By David Brunnstrom
WASHINGTON (Reuters) – The United States said on Monday it was gravely concerned about proposed amendments to Hong Kong laws that would allow suspects to be extradited to mainland China and warned that such a move could jeopardise the special status Washington affords the territory.
State Department spokeswoman Morgan Ortagus told a regular news briefing “the continued erosion of the ‘one country, two systems’ framework puts at risk Hong Kong’s long-established special status in international affairs.”
Another State Department official said Ortagus was referring the United States–Hong Kong Policy Act of 1992, which establishes the legal framework by which Washington accords Hong Kong special treatment distinct from the rest of China for purposes of U.S. domestic law.
“The United States expresses its grave concern about the Hong Kong government’s proposed amendments to its fugitive offenders ordinance,” Ortagus said.
She said a peaceful demonstration on Sunday by hundreds of thousands of people in Hong Kong “clearly shows the public’s opposition to the proposed amendments.”
“The United States shares the concern of many in Hong Kong that the lack of procedural protection in the proposed amendments could undermine Hong Kong’s autonomy and negatively impact the territory’s longstanding protections of human rights, fundamental freedoms and democratic values,” she said.
Ortagus said the United States was concerned that the amendments could damage Hong Kong’s business environment “and subject our citizens residing in or visiting Hong Kong to China’s capricious judicial system.”
“Any amendments to the fugitive offenders ordinance should be pursued with great care and in full consultation with a broad range of local and international stakeholders who may be affected by the amendments,” she said.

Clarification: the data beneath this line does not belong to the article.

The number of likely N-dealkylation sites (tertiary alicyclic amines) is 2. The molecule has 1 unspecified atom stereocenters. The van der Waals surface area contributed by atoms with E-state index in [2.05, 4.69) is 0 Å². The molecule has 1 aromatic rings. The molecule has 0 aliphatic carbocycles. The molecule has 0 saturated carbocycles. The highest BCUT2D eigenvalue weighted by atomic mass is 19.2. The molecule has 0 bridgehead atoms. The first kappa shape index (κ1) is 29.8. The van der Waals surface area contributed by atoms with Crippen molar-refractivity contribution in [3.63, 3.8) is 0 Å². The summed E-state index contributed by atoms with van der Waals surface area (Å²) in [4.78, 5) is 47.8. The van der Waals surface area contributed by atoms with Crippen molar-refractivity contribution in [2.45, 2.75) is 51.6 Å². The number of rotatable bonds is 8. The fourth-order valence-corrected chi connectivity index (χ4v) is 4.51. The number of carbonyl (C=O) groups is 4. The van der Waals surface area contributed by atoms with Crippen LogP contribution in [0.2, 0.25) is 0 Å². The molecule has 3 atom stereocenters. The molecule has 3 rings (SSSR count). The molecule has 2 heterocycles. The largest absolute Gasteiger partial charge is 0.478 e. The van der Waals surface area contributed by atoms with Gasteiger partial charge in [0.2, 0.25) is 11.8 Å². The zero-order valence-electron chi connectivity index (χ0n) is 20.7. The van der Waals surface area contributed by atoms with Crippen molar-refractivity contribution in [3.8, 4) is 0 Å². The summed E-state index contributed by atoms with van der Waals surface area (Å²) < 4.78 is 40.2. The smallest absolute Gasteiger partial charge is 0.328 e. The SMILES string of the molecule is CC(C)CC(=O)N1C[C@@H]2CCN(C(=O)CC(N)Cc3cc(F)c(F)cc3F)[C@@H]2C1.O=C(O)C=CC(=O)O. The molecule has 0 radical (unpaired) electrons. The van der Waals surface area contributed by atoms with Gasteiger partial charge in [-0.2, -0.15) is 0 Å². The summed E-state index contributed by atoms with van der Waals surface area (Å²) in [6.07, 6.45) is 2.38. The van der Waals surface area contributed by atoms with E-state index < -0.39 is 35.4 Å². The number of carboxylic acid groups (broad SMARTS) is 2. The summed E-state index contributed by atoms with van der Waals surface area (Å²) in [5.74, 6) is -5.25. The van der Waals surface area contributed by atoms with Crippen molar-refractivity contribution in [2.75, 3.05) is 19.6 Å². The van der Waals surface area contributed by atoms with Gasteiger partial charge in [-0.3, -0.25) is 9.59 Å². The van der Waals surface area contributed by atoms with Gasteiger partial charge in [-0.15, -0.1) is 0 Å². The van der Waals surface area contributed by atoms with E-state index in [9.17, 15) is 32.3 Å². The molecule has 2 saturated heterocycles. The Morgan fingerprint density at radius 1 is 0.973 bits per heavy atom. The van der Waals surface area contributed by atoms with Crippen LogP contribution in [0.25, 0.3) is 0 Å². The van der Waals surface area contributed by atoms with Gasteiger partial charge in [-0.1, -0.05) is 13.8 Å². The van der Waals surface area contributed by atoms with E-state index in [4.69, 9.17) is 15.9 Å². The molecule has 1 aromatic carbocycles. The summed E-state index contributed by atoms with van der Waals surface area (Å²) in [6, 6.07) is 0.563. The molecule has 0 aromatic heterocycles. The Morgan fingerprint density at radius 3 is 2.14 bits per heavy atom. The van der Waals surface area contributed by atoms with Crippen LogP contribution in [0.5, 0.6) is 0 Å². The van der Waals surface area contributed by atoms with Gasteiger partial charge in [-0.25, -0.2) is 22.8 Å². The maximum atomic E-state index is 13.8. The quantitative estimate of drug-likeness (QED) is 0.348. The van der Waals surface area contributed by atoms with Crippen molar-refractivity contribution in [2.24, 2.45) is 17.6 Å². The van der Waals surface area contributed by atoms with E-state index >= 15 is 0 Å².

Hong Kong leader Carrie Lam vowed on Monday to push ahead with the amendments despite the city’s biggest protest since its handover from British to Chinese rule in 1997.
Britain handed Hong Kong back to China under a “one country, two systems” formula with guarantees that its autonomy and freedoms, including an independent justice system, would be protected.
But many accuse China of extensive meddling in many sectors, denying democratic reforms and squeezing freedoms.
A 1992 U.S. law recognises Hong Kong’s special status and allows the United States to engage with it as a non-sovereign entity distinct from China in matters of trade and economics. Areas of special treatment include visas, law enforcement, including extraditions, and investment.
A U.S. congressional commission said last month that amending the extradition laws could provide grounds for Washington to re-examine elements of its relationship with Hong Kong outlined in the 1992 law.
In its 2019 report on the Hong Kong Policy Act released in March, the State Department assessed that Hong Kong maintained a sufficient – although diminished – degree of autonomy under the one country, two systems framework to justify continued special treatment.
Analysts say any move to end such special treatment could prove self-defeating for the United States which has benefited from the business-friendly conditions in the territory.
According to the State Department, 85,000 U.S. citizens lived in Hong Kong in 2018 and more than 1,300 U.S. companies operate there, including nearly every major U.S. financial firm.
The territory is a major destination for U.S. legal and accounting services and in 2018 the largest U.S. bilateral trade-in-goods surplus was with Hong Kong at $31.1 billion.
(Reporting by David Brunnstrom, Lesley Wrougton and David Alexander; editing by Peter Cooney, Susan Thomas and Tom Brown)